One of Alton Towers' shortest lived rides, The Graviton offered guests an experience that was out of this world, allowing riders to discover the weightless feeling of outer space aboard the park's very own spaceship.
The Graviton belongs to the same family of fairground rides as the traditional Rotor that can still be found in many travelling fairs across the country. The ride itself was essentially a giant centrifuge where 48 people would stand against panels located in the futuristic looking central chamber. There were no restraints and once everyone was in place the room would begin to spin, getting faster and faster until it was up to speed and the panels would raise up the side of the walls so guests no longer touched the floor, instead being held to the wall by the centripetal forces on their bodies.
With their distinctive UFO theme, Gravitrons were always traditionally more popular in the USA, where many more examples exist across the country. They never really gained the same popularity in the UK, where the Rotor has always been a much more common sight, offering a similar ride experience with the additional benefit of a spectators' gallery, for those not brave enough for the ride itself.
The Life & Times
The spinning fairground ride was one of the last rides to arrive in the park before Tussauds took over and was no doubt purchased as filler ride to quickly take the space left by departing Turbo Star.
Despite this, the giant faux spaceship of the travelling ride helped it fit in well with the loose space theme that Fantasy World had developed since the arrival of the Black Hole several years earlier.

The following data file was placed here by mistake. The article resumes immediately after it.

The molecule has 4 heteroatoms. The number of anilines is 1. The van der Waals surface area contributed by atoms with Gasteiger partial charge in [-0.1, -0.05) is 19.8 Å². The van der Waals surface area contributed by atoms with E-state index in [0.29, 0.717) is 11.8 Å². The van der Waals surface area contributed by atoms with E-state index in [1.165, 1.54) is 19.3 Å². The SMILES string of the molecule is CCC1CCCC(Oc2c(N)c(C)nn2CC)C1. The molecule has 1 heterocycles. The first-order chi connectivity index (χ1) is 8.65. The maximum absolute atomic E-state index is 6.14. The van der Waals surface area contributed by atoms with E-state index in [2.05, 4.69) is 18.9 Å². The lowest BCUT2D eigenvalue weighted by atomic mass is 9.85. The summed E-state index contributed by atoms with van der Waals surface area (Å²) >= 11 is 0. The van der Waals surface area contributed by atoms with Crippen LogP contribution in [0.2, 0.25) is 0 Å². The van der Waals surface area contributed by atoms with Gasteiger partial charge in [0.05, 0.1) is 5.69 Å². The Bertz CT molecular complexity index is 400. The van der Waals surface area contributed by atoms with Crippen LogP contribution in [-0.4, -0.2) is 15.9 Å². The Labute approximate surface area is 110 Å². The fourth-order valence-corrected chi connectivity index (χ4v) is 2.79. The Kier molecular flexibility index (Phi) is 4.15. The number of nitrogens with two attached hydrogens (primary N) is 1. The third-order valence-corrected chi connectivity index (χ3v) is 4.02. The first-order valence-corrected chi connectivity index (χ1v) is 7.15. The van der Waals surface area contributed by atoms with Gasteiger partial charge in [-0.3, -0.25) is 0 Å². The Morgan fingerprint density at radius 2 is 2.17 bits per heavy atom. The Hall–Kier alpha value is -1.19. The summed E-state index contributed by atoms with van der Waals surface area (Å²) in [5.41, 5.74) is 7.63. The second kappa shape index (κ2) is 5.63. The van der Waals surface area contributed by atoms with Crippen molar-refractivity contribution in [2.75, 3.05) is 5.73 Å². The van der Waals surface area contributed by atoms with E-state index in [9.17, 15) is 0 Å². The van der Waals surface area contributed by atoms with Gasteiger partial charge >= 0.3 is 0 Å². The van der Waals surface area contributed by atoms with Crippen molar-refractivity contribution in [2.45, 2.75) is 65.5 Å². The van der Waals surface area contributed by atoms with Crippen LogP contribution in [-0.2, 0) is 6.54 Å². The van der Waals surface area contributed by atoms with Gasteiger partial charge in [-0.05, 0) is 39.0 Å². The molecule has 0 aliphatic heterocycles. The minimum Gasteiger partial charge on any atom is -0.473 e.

What Happened Next...
As with so many rides, the arrival of Tussauds saw the departure of the Gravitron from the park. Despite being one of the newest rides to arrive in the park it soon became one of the first to leave and the attraction was at the park for just three years before it was removed at the end of the 1992 season to be replaced with... nothing.
At the time of the Gravitron's closure, Fantasy World already featured a large grassy area at its heart where the Alpine Bobsleighs had been removed several years earlier. With the departure of the Gravitron and the removal of the neighbouring Miniature Golf course the following year this left almost half of Fantasy World empty.
And this was how the area remained until 1997, when almost the whole of Fantasy World disappeared behind a construction wall for the park's latest headline attraction. When the construction walls came down in 1998, the area was now home to Oblivion and the spot formerly occupied by the Gravitron now lies deep beneath the hill that forms the coaster's queue-line.
But the story didn't end there... and the Gravitron is still thrilling guests in the UK to this day. Upon its departure from the Alton Towers, the ride joined a rich tradition of the park's attractions to find their way to Pleasure Island in Cleethorpes. And there the ride operated for over twenty years before being sold back to Barry Island, its original owner.